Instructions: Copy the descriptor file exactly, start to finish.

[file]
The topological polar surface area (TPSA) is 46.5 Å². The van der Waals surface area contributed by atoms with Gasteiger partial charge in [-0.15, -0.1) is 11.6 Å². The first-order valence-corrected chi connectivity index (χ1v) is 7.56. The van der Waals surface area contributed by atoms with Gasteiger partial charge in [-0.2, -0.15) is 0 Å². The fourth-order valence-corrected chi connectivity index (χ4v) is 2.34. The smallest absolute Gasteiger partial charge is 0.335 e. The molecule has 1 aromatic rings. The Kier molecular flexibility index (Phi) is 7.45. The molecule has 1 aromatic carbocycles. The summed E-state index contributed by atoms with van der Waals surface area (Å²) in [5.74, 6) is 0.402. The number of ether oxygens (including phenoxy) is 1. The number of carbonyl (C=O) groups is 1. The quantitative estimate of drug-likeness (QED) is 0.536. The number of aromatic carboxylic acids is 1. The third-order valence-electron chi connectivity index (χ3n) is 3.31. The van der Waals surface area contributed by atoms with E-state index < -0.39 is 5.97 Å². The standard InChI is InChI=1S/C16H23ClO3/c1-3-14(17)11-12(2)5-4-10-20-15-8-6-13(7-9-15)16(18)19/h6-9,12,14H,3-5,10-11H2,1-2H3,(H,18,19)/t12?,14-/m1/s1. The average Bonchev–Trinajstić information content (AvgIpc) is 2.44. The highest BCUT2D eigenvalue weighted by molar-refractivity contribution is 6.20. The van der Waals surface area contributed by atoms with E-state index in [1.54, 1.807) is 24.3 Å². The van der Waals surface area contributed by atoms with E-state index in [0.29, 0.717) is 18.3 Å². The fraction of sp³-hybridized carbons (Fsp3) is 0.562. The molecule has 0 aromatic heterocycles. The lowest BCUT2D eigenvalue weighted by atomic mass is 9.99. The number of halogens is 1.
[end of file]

The topological polar surface area (TPSA) is 46.5 Å². The van der Waals surface area contributed by atoms with Gasteiger partial charge in [-0.15, -0.1) is 11.6 Å². The first-order valence-corrected chi connectivity index (χ1v) is 7.56. The van der Waals surface area contributed by atoms with Gasteiger partial charge in [-0.2, -0.15) is 0 Å². The fourth-order valence-corrected chi connectivity index (χ4v) is 2.34. The smallest absolute Gasteiger partial charge is 0.335 e. The molecule has 1 aromatic rings. The Kier molecular flexibility index (Phi) is 7.45. The molecule has 1 aromatic carbocycles. The summed E-state index contributed by atoms with van der Waals surface area (Å²) in [5.74, 6) is 0.402. The number of ether oxygens (including phenoxy) is 1. The number of carbonyl (C=O) groups is 1. The quantitative estimate of drug-likeness (QED) is 0.536. The number of aromatic carboxylic acids is 1. The third-order valence-electron chi connectivity index (χ3n) is 3.31. The van der Waals surface area contributed by atoms with E-state index < -0.39 is 5.97 Å². The standard InChI is InChI=1S/C16H23ClO3/c1-3-14(17)11-12(2)5-4-10-20-15-8-6-13(7-9-15)16(18)19/h6-9,12,14H,3-5,10-11H2,1-2H3,(H,18,19)/t12?,14-/m1/s1. The average Bonchev–Trinajstić information content (AvgIpc) is 2.44. The highest BCUT2D eigenvalue weighted by molar-refractivity contribution is 6.20. The van der Waals surface area contributed by atoms with E-state index in [1.54, 1.807) is 24.3 Å². The van der Waals surface area contributed by atoms with E-state index in [0.29, 0.717) is 18.3 Å². The fraction of sp³-hybridized carbons (Fsp3) is 0.562. The molecule has 0 aromatic heterocycles. The lowest BCUT2D eigenvalue weighted by atomic mass is 9.99. The number of halogens is 1.